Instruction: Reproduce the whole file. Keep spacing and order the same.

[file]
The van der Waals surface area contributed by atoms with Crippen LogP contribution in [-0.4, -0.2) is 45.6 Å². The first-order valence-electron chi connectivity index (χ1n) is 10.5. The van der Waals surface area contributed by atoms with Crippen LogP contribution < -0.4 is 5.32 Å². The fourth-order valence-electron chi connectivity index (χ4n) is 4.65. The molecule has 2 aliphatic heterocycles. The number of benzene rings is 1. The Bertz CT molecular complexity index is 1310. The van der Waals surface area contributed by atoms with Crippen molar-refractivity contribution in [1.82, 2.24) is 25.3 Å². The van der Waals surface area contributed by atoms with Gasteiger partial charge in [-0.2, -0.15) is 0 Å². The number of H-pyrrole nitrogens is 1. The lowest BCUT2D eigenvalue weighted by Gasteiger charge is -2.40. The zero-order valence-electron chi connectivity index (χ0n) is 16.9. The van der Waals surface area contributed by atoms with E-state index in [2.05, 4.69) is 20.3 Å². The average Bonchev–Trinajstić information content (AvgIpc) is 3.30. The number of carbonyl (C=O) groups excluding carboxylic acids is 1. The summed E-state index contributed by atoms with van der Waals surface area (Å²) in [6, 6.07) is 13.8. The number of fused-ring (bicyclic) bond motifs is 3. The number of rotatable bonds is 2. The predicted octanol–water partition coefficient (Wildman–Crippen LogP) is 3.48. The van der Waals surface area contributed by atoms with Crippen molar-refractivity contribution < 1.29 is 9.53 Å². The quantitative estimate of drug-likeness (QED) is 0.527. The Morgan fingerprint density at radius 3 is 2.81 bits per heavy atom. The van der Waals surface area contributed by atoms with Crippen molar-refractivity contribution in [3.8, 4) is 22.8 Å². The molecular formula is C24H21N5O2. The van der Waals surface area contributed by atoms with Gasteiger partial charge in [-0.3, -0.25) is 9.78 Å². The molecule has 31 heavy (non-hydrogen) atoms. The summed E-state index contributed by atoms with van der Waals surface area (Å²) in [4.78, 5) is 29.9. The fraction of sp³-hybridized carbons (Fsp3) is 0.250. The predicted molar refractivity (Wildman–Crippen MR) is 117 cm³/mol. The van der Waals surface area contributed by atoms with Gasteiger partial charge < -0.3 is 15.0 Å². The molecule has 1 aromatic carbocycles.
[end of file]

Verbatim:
The van der Waals surface area contributed by atoms with Crippen LogP contribution in [-0.4, -0.2) is 45.6 Å². The first-order valence-electron chi connectivity index (χ1n) is 10.5. The van der Waals surface area contributed by atoms with Crippen LogP contribution < -0.4 is 5.32 Å². The fourth-order valence-electron chi connectivity index (χ4n) is 4.65. The molecule has 2 aliphatic heterocycles. The number of benzene rings is 1. The Bertz CT molecular complexity index is 1310. The van der Waals surface area contributed by atoms with Crippen molar-refractivity contribution in [1.82, 2.24) is 25.3 Å². The van der Waals surface area contributed by atoms with Gasteiger partial charge in [-0.2, -0.15) is 0 Å². The number of H-pyrrole nitrogens is 1. The lowest BCUT2D eigenvalue weighted by Gasteiger charge is -2.40. The zero-order valence-electron chi connectivity index (χ0n) is 16.9. The van der Waals surface area contributed by atoms with E-state index in [2.05, 4.69) is 20.3 Å². The average Bonchev–Trinajstić information content (AvgIpc) is 3.30. The number of carbonyl (C=O) groups excluding carboxylic acids is 1. The summed E-state index contributed by atoms with van der Waals surface area (Å²) in [6, 6.07) is 13.8. The number of fused-ring (bicyclic) bond motifs is 3. The number of rotatable bonds is 2. The predicted octanol–water partition coefficient (Wildman–Crippen LogP) is 3.48. The van der Waals surface area contributed by atoms with Crippen molar-refractivity contribution < 1.29 is 9.53 Å². The quantitative estimate of drug-likeness (QED) is 0.527. The Morgan fingerprint density at radius 3 is 2.81 bits per heavy atom. The van der Waals surface area contributed by atoms with Crippen molar-refractivity contribution in [3.8, 4) is 22.8 Å². The molecular formula is C24H21N5O2. The van der Waals surface area contributed by atoms with Gasteiger partial charge in [-0.3, -0.25) is 9.78 Å². The molecule has 31 heavy (non-hydrogen) atoms. The summed E-state index contributed by atoms with van der Waals surface area (Å²) in [4.78, 5) is 29.9. The fraction of sp³-hybridized carbons (Fsp3) is 0.250. The predicted molar refractivity (Wildman–Crippen MR) is 117 cm³/mol. The van der Waals surface area contributed by atoms with Gasteiger partial charge < -0.3 is 15.0 Å². The molecule has 1 aromatic carbocycles.